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BAKE - Introduction

About Bake

Bake is not a make, autoconf, or automake replacement. Bake is not a replacement for the package management tool that can be found on your home system. In short, Bake is not quite like what you are used to see around. Instead, Bake is an integration tool which is used by software developers to automate the reproducible build of a number of projects which depend on each other and which might be developed, and hosted by unrelated parties.

Bake was developed to automate the reproducible build of ns-3 taking into account that this build may be composed of a number of interdependent projects. Bake was developed to simplify the assembly of these pieces of software in a coherent and useful way. This tutorial will show how to use bake and how to perform small configurations. Bake is an open source tool implemented in python, a deeper documentation of it can be found at Bake’s main page.

Features

  • Automatic handling of dependencies
  • Automatic download of the required sources
  • Automatic correct build of the required modules
  • Off-line installation and build capabilities
  • Transparency, from the user’s point of view, of the methods/tools used to store and build the used modules
  • Fully configurable: Possible to add new modules, create complex build tasks, create predefined builds, among others

Limitations

  • Currently it works under Linux like systems
  • The required missing system tools have to be installed by the user - Even though a –sudo option exists, to try to install dependencies, but should be used carefully and at the user’s own risk

Prerequisites

First of all Bake is implemented in Python, so Python is required. Bake wraps a series of commands to make the life of the user easier. However, it is required to have installed in the machine the third party tools used to download and build the modules. The user can verify the missing tools by calling ‘bake.py check’.
> bake.py check

 First of all, Bake is developed in python, so to run Bake you have to have python on your machine.

To check if you have python installed you can open a shell window and call:

> python -V

If as answer you receive the version of the installed python, preferably above 2.6.0, you do have python installed on your machine. If you received a “command not found” kind of message, you do not have python on your machine, or it is not on your path. Try to talk to your administrator, or, if you have root rights, you should try to:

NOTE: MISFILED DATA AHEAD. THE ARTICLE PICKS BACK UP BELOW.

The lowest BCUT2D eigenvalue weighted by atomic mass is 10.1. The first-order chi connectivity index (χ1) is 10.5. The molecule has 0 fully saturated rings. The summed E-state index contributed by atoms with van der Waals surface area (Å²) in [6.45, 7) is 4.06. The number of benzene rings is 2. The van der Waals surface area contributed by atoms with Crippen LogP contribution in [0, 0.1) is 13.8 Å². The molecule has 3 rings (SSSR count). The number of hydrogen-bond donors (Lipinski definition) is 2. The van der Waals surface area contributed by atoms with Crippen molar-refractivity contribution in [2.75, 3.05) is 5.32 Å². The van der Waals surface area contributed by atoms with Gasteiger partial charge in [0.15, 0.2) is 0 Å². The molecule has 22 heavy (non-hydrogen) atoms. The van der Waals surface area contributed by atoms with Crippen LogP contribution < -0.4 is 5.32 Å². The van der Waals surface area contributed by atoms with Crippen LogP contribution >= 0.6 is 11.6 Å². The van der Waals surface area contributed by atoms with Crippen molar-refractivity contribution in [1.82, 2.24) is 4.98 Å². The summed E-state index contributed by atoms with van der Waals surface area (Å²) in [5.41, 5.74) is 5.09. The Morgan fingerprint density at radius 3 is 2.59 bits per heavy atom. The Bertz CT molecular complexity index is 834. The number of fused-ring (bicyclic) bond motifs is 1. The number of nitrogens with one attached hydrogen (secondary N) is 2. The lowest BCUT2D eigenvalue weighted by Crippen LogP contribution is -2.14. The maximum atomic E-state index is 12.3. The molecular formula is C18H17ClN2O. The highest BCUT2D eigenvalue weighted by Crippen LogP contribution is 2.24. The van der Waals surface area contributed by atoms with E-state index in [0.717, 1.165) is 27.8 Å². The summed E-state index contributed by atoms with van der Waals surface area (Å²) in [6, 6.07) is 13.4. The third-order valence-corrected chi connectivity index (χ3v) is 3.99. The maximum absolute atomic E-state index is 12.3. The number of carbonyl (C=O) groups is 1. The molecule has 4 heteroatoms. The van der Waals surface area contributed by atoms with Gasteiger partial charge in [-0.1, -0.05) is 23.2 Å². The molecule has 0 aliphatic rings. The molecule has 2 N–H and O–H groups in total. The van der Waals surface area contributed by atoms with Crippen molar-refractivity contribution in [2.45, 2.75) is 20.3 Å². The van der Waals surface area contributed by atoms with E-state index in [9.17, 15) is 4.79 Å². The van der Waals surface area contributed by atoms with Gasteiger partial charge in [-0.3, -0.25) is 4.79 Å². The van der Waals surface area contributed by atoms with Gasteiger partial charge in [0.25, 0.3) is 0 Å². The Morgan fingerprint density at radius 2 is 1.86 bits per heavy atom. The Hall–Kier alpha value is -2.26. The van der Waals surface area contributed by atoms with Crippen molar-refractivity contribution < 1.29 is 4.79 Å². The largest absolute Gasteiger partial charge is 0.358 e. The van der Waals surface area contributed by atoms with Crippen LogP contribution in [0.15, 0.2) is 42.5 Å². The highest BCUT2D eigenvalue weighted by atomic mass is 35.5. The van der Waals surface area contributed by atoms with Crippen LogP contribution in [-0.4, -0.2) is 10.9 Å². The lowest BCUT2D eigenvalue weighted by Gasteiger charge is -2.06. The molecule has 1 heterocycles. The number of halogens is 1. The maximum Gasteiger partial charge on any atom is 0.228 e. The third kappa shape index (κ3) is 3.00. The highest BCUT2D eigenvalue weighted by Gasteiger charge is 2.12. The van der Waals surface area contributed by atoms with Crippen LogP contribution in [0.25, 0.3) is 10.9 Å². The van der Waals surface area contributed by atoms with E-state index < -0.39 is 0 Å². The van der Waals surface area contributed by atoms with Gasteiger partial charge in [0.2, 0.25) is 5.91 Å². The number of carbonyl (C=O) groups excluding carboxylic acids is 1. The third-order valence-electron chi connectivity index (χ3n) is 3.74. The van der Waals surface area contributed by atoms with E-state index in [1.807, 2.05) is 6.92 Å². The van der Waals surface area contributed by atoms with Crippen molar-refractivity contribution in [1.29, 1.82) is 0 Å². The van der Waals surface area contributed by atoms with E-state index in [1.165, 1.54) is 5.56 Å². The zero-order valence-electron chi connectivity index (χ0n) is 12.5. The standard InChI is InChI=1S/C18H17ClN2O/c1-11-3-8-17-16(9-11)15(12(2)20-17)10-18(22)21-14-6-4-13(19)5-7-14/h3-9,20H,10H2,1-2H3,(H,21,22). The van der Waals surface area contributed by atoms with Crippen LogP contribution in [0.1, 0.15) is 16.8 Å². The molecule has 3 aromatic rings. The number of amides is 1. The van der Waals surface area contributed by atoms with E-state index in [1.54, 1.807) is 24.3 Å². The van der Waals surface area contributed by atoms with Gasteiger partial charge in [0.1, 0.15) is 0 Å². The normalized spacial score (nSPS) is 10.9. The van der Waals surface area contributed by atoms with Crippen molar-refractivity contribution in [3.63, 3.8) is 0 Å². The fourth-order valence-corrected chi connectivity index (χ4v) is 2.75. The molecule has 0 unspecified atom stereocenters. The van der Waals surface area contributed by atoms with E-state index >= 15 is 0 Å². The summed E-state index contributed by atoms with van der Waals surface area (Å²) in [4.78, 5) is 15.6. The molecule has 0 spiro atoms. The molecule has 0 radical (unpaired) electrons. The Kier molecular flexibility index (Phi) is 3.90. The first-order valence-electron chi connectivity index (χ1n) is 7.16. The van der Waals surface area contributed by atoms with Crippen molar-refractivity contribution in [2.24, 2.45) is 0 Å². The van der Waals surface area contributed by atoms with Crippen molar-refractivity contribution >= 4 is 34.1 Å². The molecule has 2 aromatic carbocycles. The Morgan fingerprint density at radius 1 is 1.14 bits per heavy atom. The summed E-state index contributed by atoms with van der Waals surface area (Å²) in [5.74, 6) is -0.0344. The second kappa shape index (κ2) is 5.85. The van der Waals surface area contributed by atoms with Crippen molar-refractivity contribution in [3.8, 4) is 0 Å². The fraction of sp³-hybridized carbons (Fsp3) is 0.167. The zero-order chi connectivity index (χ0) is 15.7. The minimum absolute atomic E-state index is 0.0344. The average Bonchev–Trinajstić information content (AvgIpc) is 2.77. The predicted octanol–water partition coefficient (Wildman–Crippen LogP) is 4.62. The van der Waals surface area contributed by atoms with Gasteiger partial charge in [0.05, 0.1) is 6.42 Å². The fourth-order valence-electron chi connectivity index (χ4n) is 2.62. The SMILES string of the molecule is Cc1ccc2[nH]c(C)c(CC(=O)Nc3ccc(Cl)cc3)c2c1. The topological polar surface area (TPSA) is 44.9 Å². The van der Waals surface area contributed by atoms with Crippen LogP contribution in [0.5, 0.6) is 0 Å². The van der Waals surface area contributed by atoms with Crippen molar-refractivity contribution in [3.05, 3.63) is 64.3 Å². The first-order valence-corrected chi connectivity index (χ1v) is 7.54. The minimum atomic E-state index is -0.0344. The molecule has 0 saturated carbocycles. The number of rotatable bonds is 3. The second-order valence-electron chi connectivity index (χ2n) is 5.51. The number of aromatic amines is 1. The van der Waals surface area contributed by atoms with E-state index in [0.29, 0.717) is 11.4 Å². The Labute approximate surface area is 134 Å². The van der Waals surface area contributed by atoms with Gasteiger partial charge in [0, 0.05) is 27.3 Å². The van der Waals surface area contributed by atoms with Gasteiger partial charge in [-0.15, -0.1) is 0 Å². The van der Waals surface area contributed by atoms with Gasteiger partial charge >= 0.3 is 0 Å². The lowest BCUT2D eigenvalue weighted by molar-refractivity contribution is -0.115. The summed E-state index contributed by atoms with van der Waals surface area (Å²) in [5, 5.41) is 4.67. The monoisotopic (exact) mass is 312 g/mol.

ubuntu > sudo apt-get install python
or
fedora > sudo yum install python

To check if you have mercurial installed you can open a shell window and call:

> hg version

If as answer you receive the version of the installed mercurial, preferably above 1.9.3, you do have mercurial installed on your machine. If you received a “command not found” try to talk to your administrator, or, if you have root rights try:

ubuntu > sudo apt-get install mercurial
or
fedora > sudo yum install mercurial

After solving any mercurial related issues, you can download and install Bake by:

1. Downloading Bake
You can get the bake code from the |ns3| code repository.
> hg clone http://code.nsnam.org/bake bake

This should create a bake repository on the directory you are in now

2. Put bake on the path
> export BAKE_HOME=`pwd`/bake
> export PATH=$PATH:$BAKE_HOME
> export PYTHONPATH=$PYTHONPATH:$BAKE_HOME

Bake utilizes a series of third party tools, you can check if they exist in your system by calling:

> bake.py check

After configuring one specific building scenario, you can check the modules selected and if the system dependencies are present by calling:

> bake.py show
> Python - OK
> GNU C++ compiler - OK
> Mercurial - OK
> CVS - OK
> GIT - OK
> Bazaar - OK
> Tar tool - OK
> Unzip tool - OK
> Unrar tool - OK
> 7z data compression utility - OK
> XZ data compression utility - OK
> Make - OK
> cMake - OK
> patch tool - OK
> autoreconf tool - OK

> Path searched for tools: /usr/lib64/qt-3.3/bin /usr/lib64/ccache /usr/local/bin /usr/bin /bin /usr/local/sbin /usr/sbin /sbin

You may use bake to check and install the requirements if you call:

> bake.py configure -p set-bake-env
> bake.py show
> bake.py download <--sudo> # if you are in the sudoers group and you want bake to try, in a best effort way, to install it own dependencies.

Basic usage

A typical user session should be::

> wget http://code.nsnam.org/bake/raw-file/tip/bakeconf.xml
> bake.py show --available
> bake.py configure -e <one of the available modules>
> bake.py deploy

The result:

  • The wget command will download the last version of the bake configuration file
  • bake.py show available will show all the available modules
  • After configuring bake with bake.py configure a bakefile.xml, containing the output of configuration step should be created on the same directory the user called bake configure
  • After calling bake.py deploy two directories, build and source should have been created. Source will have one directory for each module downloaded and the build will contains the installed object files for all the built modules.

The installation process may be broken into download and build, in this way the user just need to be online to perform the download and the build may be done later, even offline.

In this case the steps should be::

> wget http://code.nsnam.org/bake/raw-file/tip/bakeconf.xml
> bake.py show --available
> bake.py configure -e <one of the available modules>
> bake.py download
  <-- Later, even if the user is offline -->
> bake.py build

If something goes wrong:

  • Sometimes the download, build or installation of some of the modules may fail in that case there are a –stop-on-error parameter may be passed so that the process stops on the first error it founds so that the user can analyze it and find a solution. The stop on error feature is best used with -v or -vvv so that more information about the error.